Thank you, Jim.
Under the president's leadership and together with the State
Department and DHS, the Department of Justice stands ready to take the
fight to the Mexican drug cartels.
We're all concerned about the increased levels of violence in
Mexico. And we very much admire the courage and resolution of our
Mexican counterparts, who are bravely confronting these cartels in
their own backyard. And we're resolved to do everything we can to
work together, with them, to destroy these criminal organizations.
For more than a quarter century, U.S. law enforcement agencies
have recognized that the best way to fight the most sophisticated
criminal enterprises is through intelligence-based investigation, to
target the greatest threats.
Under the leadership of the Justice Department, the command and
control of La Cosa Nostra, which was once the most powerful organized
crime group operating, in the United States, has been effectively
dismantled, with many of its most senior leaders behind bars.
Built on this same approach and together with our Mexican
counterparts, the department's Mexican cartel strategy confronts those
cartels as criminal organizations rather than simply responding to
individual acts of violence.
That strategy is carried out by prosecutor-led, intelligence-
based task forces that bring together all DOJ and DHS and other
relevant law enforcement agencies, to disrupt and dismantle the drug
cartels through investigation, prosecution, extradition of their
leaders and the seizure and forfeiture of their assets.
As we've found with other large criminal groups, if you take
their money and lock up their leaders, you can loosen their grips on
the vast organizations that are used to carry out their criminal
Attorney General Holder and I are committed to taking advantage
of all department resources and those of associated agencies to target
the Mexican cartels. We will investigate and prosecute the criminals
who smuggle drugs, into the United States, and distribute and sell
them in our cities and towns. We will also investigate and prosecute
those who smuggle guns, bulk cash and contraband from the United
States to Mexico.
Just last month, the attorney general announced the arrest of
more than 750 individuals, on narcotics-related charges, under
Operation Xcellerator, a multi-agency, multi-national effort that
targeted the Mexican drug trafficking organization known as the
Through Operation Xcellerator, prosecutors and federal law
enforcement agencies, led by DEA, delivered a significant blow to the
Sinaloa Cartel by seizing $59 million, hundreds of firearms and more
than 12,000 kilograms of cocaine and 12,000 pounds of methamphetamine.
A similarly sweeping DOJ-led initiative against the Gulf Cartel,
announced in September 2008, called Project Reckoning, produced
similarly dramatic results.
The president has directed us to take action to fight these
cartels. And Attorney General Holder and I are taking several new and
aggressive steps, as part of the administration's comprehensive plan.
Those steps include the following.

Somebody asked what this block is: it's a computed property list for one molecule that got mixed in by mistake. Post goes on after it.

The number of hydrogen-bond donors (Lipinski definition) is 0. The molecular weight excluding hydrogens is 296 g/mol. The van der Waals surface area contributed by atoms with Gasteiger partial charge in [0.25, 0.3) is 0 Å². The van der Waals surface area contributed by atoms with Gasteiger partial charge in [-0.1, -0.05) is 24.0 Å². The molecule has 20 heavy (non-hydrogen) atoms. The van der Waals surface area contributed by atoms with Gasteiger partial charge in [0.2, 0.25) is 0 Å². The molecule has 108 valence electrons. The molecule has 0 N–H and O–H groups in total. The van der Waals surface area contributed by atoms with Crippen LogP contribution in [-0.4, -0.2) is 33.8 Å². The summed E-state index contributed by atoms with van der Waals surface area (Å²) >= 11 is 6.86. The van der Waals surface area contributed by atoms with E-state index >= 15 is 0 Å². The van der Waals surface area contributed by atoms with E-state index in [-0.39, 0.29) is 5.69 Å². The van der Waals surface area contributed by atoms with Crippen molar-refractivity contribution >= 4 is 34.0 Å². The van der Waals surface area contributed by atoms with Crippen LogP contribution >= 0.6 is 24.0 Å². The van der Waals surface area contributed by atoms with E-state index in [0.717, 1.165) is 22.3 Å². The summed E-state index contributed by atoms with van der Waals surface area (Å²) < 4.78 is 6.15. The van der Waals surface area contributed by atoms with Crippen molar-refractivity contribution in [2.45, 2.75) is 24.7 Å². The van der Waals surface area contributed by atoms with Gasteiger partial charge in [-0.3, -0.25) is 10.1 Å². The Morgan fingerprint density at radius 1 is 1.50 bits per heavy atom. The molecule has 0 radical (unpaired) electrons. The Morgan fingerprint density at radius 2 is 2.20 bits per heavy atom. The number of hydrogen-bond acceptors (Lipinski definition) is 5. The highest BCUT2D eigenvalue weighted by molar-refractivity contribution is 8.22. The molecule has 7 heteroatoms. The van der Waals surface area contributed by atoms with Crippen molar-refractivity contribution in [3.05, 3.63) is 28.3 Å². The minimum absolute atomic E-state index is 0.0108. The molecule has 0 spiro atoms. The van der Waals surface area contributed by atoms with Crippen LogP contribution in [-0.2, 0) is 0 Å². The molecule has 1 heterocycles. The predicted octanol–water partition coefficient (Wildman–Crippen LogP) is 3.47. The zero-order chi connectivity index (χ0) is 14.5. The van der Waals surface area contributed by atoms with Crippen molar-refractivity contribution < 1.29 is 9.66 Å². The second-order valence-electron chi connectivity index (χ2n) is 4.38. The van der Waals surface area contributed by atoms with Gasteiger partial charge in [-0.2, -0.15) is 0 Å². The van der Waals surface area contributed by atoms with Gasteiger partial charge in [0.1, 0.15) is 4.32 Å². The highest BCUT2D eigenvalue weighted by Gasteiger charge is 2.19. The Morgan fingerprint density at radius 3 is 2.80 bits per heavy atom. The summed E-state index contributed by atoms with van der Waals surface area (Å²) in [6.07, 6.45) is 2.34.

DOJ's Drug Enforcement Administration, which already has the
largest U.S. drug enforcement presence in Mexico, with 11 offices in
that country, is placing 16 new DEA positions in southwest border
field operations, specifically to target Mexican trafficking and
The DEA is also deploying four new mobile enforcement teams to
specifically target Mexican methamphetamine trafficking, both along
the border and in U.S. cities impacted by the cartels.
DOJ's Bureau of Alcohol, Tobacco, Firearms and Explosives is
increasing its efforts by adding 37 new employees in three new
offices, using $10 million in Recovery Act funds, and redeploying 100
personnel to the southwest border in the next 45 days, to fortify its
Project Gunrunner, which is aimed at disrupting arms trafficking
between the United States and Mexico.
ATF is doubling its presence in Mexico itself, from five to nine
personnel working with the Mexicans, specifically to facilitate gun-
tracing activity, which targets the illegal weapons and their sources
in the United States.
DOJ's Office of Justice Programs is investing $30 million in
stimulus funding to help state and local governments and law
enforcement combat narcotics activity, along the southwest border and
in high-intensity drug trafficking areas.
Additionally the state and local law enforcement in those areas
can apply for cops and Byrne Justice Assistance Grants, a total of 3
billion of which were provided in the stimulus package.
DOJ's Organized Drug Enforcement Task Force program or OCDETF is
adding personnel to its strike force capacity, along the southwest
border. And the FBI is stepping up its efforts in the region, by
creating a southwest intelligence group, focusing its activities --
increasing its focus on public corruption, kidnappings and extortion
related to the cartels' activities.
As the department did in dismantling La Cosa Nostra, these new
resources will build on the framework already in place to disrupt and
dismantle the Mexican drug cartels.
Let's take a couple questions.
Madame Secretary, first for you, can you tell us, does this
effort suggest a shift in the thrust of the agency's mission, from
preventing terrorism to preventing the spread of organized crime?
And then for you, deputy secretary, if you could tell us,
statements by the Mexican president suggest that Mexico is a bit
miffed right now about some of the statements that have been made,
about Mexico, by this administration.
Is there a new commitment that Secretary Clinton is taking with her
when she goes to Mexico tomorrow? Thank you.